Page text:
There are plenty of reasons why physicians should join the AMA

LETTER — Posted July 12, 2004

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Why is the AMA not supported by more of us? I believe that the AMA is our organization and requires our support. Having been an AMA member since I finished my residency in 1971, I finally attended a House of Delegates meeting last year. As an observer, I was impressed with the representation by delegates from the state medical societies and the democratic process involved.

Why, then, isn't membership higher? Is there a reason we are so reluctant to be a part of the solution rather than being a detractor to an organization that has served us well for over 150 years? And why are we so ready to accept the benefits of its hard work when we have not lifted a finger to assist in the work? I would agree that the AMA has not done everything right over the years. But considering the good the AMA has done with great principles and leadership, how can we, with clear conscience, avoid joining the work in progress for our patients and our profession?

Among the AMA's goals, when established in 1847, was to write a code of ethics and create a uniform and elevated standard for the medical degree. Your education and mine is a direct result of this effort. We are the products of a vastly improved system.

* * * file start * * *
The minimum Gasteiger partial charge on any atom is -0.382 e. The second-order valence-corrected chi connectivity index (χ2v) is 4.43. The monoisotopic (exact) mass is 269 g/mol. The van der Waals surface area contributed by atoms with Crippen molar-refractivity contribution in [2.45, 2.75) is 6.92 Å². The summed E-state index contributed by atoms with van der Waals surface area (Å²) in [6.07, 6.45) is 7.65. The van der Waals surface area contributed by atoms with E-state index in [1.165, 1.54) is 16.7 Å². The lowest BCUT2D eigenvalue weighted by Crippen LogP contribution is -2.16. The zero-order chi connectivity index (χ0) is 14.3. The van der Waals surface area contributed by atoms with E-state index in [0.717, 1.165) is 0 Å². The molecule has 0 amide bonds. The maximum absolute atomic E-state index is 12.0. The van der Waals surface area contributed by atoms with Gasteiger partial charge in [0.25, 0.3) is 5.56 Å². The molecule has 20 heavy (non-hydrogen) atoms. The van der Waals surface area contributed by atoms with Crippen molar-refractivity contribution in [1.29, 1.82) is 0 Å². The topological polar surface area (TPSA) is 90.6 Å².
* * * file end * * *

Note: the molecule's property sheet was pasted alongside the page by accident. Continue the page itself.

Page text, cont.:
In the more than a century and a half since then, the AMA also has taken a leadership role in every aspect in the development of modern American medicine. It has revealed quackery, championed vaccination and achieved numerous public health victories.

In more recent years, the AMA fought for and got Medicare reimbursement concessions that, in Texas, translate to thousands of dollars per physician; that ought to pay their AMA dues for years!

Since insurance companies base some rates on Medicare fees, stabilizing these fees can hold off insurance rate changes thus creating a multiplier effect.

The modern AMA, of course, also has pushed for other necessary improvements -- including tort reform, medical savings accounts, improved due process for physicians. I will stop now, but there are scores of other initiatives the AMA has undertaken on our behalf.

Perhaps you feel your specialty society does a good enough job. My specialty society (the American Academy of Orthopaedic Surgeons), with 15,000 members, is good but doesn't hold a candle to the more than 200,000 in the AMA. Just think what would happen if, for example, when a senator asks how many doctors the AMA represented, it could say 500,000. Imagine how strong the AMA would be if we all joined.

Christopher S. Chenault, MD, president, Travis County Medical Society, Austin, Texas

Note: This item originally appeared at http://www.ama-assn.org/amednews/2004/07/12/edlt0712.htm.

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